Scots drug deaths 'may be far higher' than figures show

A researcher has warned that the death toll from drug abuse in Scotland could be greater than official figures reveal

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Scotland's death toll from drugs could be far higher than official figures show, a doctor has warned.

Statistics show there were 545 drug abuse deaths recorded in 2009.

But Edinburgh University researcher Dr Roy Robertson said the total would be much higher if deaths from related diseases and violence were included.

He said: "I can imagine within the space of a few years we would see several hundred new cases added to the total."

Dr Robertson, who is also a GP in Muirhouse, Edinburgh, raised the issue at conference held by the Scottish Drugs Forum.

He pointed to official estimates that deaths from Hepatitis C contracted through drug injecting are expected to rise to 200 a year by 2014.

And he argued the overall total would be far greater if these fatalities were included, along with victims of other infections acquired through drugs, such as HIV and anthrax, and drug-fuelled violence and suicides.

'Upwards trend'

"If we did include a larger number we would probably see several hundred more deaths and that trend would be upwards, because the trend in combined alcohol and drug use is greater than ever before," he said.

"You can't plan services, you can't structure your healthcare in any way if you don't know the size of the problem."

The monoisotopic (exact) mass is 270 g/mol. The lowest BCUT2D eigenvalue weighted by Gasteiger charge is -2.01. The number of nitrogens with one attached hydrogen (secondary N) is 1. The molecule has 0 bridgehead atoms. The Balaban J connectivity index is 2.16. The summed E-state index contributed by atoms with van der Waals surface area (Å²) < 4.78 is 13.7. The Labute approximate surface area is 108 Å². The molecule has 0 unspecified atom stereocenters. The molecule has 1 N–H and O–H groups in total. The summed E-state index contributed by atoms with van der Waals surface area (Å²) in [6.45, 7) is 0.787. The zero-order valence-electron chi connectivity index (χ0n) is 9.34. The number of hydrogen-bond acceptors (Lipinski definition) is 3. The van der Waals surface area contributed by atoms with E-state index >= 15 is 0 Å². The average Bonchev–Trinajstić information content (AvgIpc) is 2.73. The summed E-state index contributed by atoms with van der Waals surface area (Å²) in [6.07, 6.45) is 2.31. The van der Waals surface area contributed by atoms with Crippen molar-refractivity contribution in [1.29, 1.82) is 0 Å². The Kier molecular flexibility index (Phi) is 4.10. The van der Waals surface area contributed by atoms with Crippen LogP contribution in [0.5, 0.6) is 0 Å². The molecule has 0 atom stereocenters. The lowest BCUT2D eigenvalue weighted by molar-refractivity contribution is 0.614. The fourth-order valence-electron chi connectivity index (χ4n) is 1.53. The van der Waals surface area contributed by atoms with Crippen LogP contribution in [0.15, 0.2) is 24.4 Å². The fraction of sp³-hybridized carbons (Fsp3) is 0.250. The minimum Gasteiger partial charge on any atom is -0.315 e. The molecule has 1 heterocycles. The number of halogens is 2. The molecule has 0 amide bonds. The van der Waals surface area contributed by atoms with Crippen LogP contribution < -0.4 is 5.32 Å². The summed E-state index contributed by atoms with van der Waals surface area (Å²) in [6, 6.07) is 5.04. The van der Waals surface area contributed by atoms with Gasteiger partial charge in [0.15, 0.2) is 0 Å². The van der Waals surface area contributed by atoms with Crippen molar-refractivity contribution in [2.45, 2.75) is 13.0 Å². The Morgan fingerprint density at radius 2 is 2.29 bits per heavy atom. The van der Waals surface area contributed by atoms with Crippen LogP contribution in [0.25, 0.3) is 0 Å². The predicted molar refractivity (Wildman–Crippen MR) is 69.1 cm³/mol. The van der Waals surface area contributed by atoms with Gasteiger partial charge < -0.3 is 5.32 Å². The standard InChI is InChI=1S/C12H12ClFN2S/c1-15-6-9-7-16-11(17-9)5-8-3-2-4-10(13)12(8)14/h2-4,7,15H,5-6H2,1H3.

The conference in Glasgow will also hear how attempts are being made to cut fatalities through the use of naloxone.

The opiate is supplied in a pre-filled syringe and helps counteract the effects of a heroin overdose, providing more time for an ambulance to be called and treatment to be given.

It is being made available to drug users, their families and frontline workers through Scottish government funding.

The scheme has attracted controversy as critics claim it implies an acceptance of continuing drug use.

However Stephen Molloy, of the Scottish Drugs Forum, argued it can still be part of the recovery process, as well as helping save lives.

He said: "Ultimately someone may engage with services to receive naloxone and then perhaps be supported towards recovery.

"The reality is you can't recover if you are dead."

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